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Retired St. Louis nurse’s ‘language of love’ is volunteering at vaccination clinics

Retired St. Louis nurse’s ‘language of love’ is volunteering at vaccination clinics

From the Enjoying the 'little things,' a restaurant pivots, couple saves to buy home, remembering a teacher who died: A year of COVID-19 series
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ST. LOUIS — Karen Strombach is fully vaccinated against COVID-19, has plenty of time on her hands and hungers to help others stay healthy.

Perhaps what she needs most these days is to hug her grown children again. Her son lives in Seattle; her daughter in Orlando. They haven't seen each other in person for more than a year, even before the pandemic spread to St. Louis last March.

The retired St. Louis Children's Hospital nurse says she can't wait to cook them a meal, chat over coffee, tidy up their homes or tend to her son's garden.

"I think we'll fall right back into place like it was before, but I do think the whole world has changed," said Strombach, 65, of St. Louis.

Phone calls, texts, FaceTime and Zoom sessions have kept her in contact but haven't stemmed feelings of isolation over the past year.

"You're always afraid of disconnecting," she said. "… We forget that communication is huge."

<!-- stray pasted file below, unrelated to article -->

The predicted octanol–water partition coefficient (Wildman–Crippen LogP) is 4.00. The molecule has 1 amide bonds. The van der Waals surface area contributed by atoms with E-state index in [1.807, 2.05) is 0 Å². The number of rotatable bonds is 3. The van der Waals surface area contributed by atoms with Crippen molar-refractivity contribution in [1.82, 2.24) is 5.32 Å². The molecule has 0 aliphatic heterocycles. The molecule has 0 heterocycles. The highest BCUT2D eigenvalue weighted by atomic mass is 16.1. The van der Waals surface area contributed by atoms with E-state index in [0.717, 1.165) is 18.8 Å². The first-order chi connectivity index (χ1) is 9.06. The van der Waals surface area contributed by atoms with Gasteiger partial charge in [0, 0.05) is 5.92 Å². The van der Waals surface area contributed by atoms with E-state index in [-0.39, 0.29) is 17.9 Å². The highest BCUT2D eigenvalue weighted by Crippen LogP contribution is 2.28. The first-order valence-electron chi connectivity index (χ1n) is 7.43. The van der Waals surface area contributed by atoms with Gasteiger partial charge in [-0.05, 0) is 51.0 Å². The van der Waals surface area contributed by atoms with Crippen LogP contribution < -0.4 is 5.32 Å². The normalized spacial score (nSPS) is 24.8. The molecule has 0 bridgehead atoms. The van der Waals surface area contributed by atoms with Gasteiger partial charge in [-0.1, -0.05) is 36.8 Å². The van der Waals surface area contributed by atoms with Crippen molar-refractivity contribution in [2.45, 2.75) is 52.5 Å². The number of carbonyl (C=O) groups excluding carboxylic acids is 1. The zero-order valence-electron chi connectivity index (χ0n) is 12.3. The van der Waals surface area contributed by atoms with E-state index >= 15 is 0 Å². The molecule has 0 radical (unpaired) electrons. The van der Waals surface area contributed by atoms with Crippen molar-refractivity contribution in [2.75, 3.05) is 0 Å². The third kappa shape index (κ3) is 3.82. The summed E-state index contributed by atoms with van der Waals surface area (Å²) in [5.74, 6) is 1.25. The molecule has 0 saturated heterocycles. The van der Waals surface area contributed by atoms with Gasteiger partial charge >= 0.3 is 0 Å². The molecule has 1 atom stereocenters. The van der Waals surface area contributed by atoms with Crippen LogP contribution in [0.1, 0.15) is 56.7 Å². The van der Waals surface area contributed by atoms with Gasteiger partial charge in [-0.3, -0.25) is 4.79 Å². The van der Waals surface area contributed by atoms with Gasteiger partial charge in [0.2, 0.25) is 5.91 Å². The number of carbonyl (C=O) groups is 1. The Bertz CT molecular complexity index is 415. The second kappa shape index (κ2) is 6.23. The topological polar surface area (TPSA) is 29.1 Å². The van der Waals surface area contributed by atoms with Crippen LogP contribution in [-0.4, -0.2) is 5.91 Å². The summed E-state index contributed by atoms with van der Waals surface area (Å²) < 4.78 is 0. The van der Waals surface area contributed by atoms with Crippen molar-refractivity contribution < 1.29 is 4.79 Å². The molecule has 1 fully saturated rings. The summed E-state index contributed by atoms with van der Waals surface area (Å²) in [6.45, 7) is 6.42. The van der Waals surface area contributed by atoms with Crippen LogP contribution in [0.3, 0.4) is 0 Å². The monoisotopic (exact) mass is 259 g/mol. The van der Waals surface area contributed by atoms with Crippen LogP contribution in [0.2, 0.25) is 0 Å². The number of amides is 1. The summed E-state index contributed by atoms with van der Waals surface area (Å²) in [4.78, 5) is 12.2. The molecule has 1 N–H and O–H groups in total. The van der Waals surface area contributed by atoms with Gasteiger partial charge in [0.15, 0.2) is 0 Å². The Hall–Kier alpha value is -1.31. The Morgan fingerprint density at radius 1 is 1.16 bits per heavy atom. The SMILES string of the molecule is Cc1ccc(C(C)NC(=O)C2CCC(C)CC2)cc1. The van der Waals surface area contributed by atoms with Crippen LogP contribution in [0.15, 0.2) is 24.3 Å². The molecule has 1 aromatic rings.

Strombach retired in September after 29 years as a nurse in the pediatric intensive care unit at St. Louis Children's Hospital. She didn't treat COVID-19 patients last year, but like other healthcare workers quickly adapted new protocols to limit risks of exposure. When a vestibular disorder last spring kept her home for months, she realized after returning to work that she was ready to retire.

"It was a tough decision," she said. "I was the grandmother. It's hard to be a nurse in an ICU, and it's hard to be a nurse for pediatrics. There were people who'd come and tell me their troubles and ask me, 'How did you freakin' last so long?'"

She remains a nurse at heart. Last year, she said, she designed and sewed more than 500 cloth facemasks and distributed them through the freestanding library in front of her Tower Grove South home. 

Until she can travel, she is helping St. Louisans get vaccinated by volunteering at immunization clinics in the region. 

"I've got nothing else to do," she said. "I just like people. I love people. They're fascinating. They have stories to tell. It's a need. That's my language of love, giving to whatever. It's fun."

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